Parking at the Justice Center was again a topic of conversation when Leavenworth County commissioners met Monday.

Parking at the Justice Center was again a topic of conversation when Leavenworth County commissioners met Monday.

The county is paying for the construction of a new parking lot to the north of the Justice Center.

But Commission Chairman Bob Holland said he would like to see the city of Leavenworth contribute money to the project because the Leavenworth Police Department is requesting that spaces in the lot be reserved for police vehicles.

The new lot has been a frequent topic of discussion of county commissioners during the last couple of weeks.

The Justice Center is a county-owned building that houses the Leavenworth County Sheriff's Office, Leavenworth Police Department, Leavenworth County District Court and other entities.

The new lot is being constructed at the site of the old Leavenworth County Jail, which recently was demolished. The lot is designed to have 38 spaces, two of which will be for handicap parking.

Leavenworth Police Chief Pat Kitchens has asked that 16 spaces in the new lot be set aside for Police Department use. He said the police have been parking in the area of the old jail since 2000.

County commissioners have said the new parking lot was intended for public parking.

Holland said Monday that he had requested a rundown of information about parking privileges at the Justice Center.

John Forslund, the county's director of buildings and grounds, discussed parking around the Justice Center and the Leavenworth County Courthouse. County Counselor David Van Parys discussed a 1999 agreement between the city and county that addresses the operation of the Justice Center.

Monday's discussion came a day ahead of a scheduled meeting of the Justice Center's building committee. The seven-member committee is scheduled to discuss the parking issue this afternoon.

"There is a binding agreement in effect today related to these issues as well as the creation of the building committee," Van Parys told commissioners.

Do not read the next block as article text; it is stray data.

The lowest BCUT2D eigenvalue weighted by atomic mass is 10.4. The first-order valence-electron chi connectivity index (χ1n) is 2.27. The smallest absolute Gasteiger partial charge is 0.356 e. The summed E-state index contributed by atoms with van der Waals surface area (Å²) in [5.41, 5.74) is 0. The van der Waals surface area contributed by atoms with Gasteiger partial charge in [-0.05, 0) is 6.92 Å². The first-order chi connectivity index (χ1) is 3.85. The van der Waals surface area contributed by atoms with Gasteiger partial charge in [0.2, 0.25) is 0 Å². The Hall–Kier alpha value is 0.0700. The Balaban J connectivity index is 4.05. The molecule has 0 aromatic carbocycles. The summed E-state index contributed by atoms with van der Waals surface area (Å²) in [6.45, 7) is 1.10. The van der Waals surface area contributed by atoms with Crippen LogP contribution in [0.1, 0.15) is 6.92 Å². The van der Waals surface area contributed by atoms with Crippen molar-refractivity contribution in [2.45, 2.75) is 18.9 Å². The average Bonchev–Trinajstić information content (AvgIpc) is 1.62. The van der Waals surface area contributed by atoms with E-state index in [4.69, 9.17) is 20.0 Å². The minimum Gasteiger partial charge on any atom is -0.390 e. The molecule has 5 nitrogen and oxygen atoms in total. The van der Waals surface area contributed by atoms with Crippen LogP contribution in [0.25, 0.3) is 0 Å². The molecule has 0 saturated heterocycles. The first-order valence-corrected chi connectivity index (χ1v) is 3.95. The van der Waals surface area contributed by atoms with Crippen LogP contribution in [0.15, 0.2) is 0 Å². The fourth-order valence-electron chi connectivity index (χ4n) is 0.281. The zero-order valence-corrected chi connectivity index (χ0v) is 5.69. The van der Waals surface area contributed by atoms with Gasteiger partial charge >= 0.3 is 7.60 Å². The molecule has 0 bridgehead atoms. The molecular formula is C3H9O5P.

Holland asked who created the committee.

Van Parys said it was set up by agreement between the county and city governments.

"So the county actually decided to do this," Holland said.

Van Parys said the county owns the Justice Center property, which is located across the street from the Leavenworth County Courthouse, but the city has exclusive use of some areas of the building and shared use of others.

County Administrator Pat Hurley said District Court, the city and county each pay its respective share for things such as insurance for the building, utilities and maintenance.

Commission Clyde Graeber, who serves on the building committee, asked if there is anything in the agreement addressing the allocation of spaces in a new parking lot.

Van Parys said the agreement only indicates that adequate parking is supposed to be provided for the Police Department's fleet.

He said the agreement can be interpreted to require adequate parking even if the size of the Police Department's fleet doubles.

Commissioner Dennis Bixby suggested the police can park in spaces in a public lot if they're available.

He later suggested that the county won't need to provide spaces equal to the number of vehicles in the Police Department's fleet because at least some of the vehicles always will be in use.

Bixby asked if the 1999 agreement can be amended.

"It can be amended by mutual agreement," Van Parys said.

He said there is no date of expiration for the agreement.

Bixby said Leavenworth County has changed since the agreement was drawn up.

Van Parys said any written agreement needs to be looked at over time to determine if its still germane and timely.